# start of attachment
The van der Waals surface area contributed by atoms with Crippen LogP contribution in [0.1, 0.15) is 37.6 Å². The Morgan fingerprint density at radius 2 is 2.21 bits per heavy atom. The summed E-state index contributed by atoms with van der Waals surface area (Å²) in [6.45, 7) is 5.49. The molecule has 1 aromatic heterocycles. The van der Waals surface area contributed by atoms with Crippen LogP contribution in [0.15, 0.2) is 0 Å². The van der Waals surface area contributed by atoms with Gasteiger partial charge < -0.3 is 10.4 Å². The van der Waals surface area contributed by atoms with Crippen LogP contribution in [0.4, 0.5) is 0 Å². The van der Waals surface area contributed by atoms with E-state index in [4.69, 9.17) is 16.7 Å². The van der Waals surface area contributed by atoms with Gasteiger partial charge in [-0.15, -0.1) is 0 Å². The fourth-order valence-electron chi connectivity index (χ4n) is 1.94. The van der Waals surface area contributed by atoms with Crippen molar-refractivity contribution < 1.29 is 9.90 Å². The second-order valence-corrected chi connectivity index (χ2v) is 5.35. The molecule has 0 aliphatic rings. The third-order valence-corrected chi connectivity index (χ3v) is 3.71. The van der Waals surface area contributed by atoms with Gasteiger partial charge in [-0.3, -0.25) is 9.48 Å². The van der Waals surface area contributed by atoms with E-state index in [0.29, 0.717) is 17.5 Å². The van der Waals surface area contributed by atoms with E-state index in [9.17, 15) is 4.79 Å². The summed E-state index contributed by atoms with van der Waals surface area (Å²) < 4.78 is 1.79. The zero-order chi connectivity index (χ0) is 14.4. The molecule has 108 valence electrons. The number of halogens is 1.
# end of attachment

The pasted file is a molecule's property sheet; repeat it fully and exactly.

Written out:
The van der Waals surface area contributed by atoms with Crippen LogP contribution in [0.1, 0.15) is 37.6 Å². The Morgan fingerprint density at radius 2 is 2.21 bits per heavy atom. The summed E-state index contributed by atoms with van der Waals surface area (Å²) in [6.45, 7) is 5.49. The molecule has 1 aromatic heterocycles. The van der Waals surface area contributed by atoms with Crippen LogP contribution in [0.15, 0.2) is 0 Å². The van der Waals surface area contributed by atoms with Gasteiger partial charge < -0.3 is 10.4 Å². The van der Waals surface area contributed by atoms with Crippen LogP contribution in [0.4, 0.5) is 0 Å². The van der Waals surface area contributed by atoms with E-state index in [4.69, 9.17) is 16.7 Å². The van der Waals surface area contributed by atoms with Gasteiger partial charge in [-0.15, -0.1) is 0 Å². The fourth-order valence-electron chi connectivity index (χ4n) is 1.94. The van der Waals surface area contributed by atoms with Crippen molar-refractivity contribution < 1.29 is 9.90 Å². The second-order valence-corrected chi connectivity index (χ2v) is 5.35. The molecule has 0 aliphatic rings. The third-order valence-corrected chi connectivity index (χ3v) is 3.71. The van der Waals surface area contributed by atoms with Gasteiger partial charge in [-0.3, -0.25) is 9.48 Å². The van der Waals surface area contributed by atoms with E-state index in [0.29, 0.717) is 17.5 Å². The van der Waals surface area contributed by atoms with E-state index in [9.17, 15) is 4.79 Å². The summed E-state index contributed by atoms with van der Waals surface area (Å²) < 4.78 is 1.79. The zero-order chi connectivity index (χ0) is 14.4. The molecule has 108 valence electrons. The number of halogens is 1.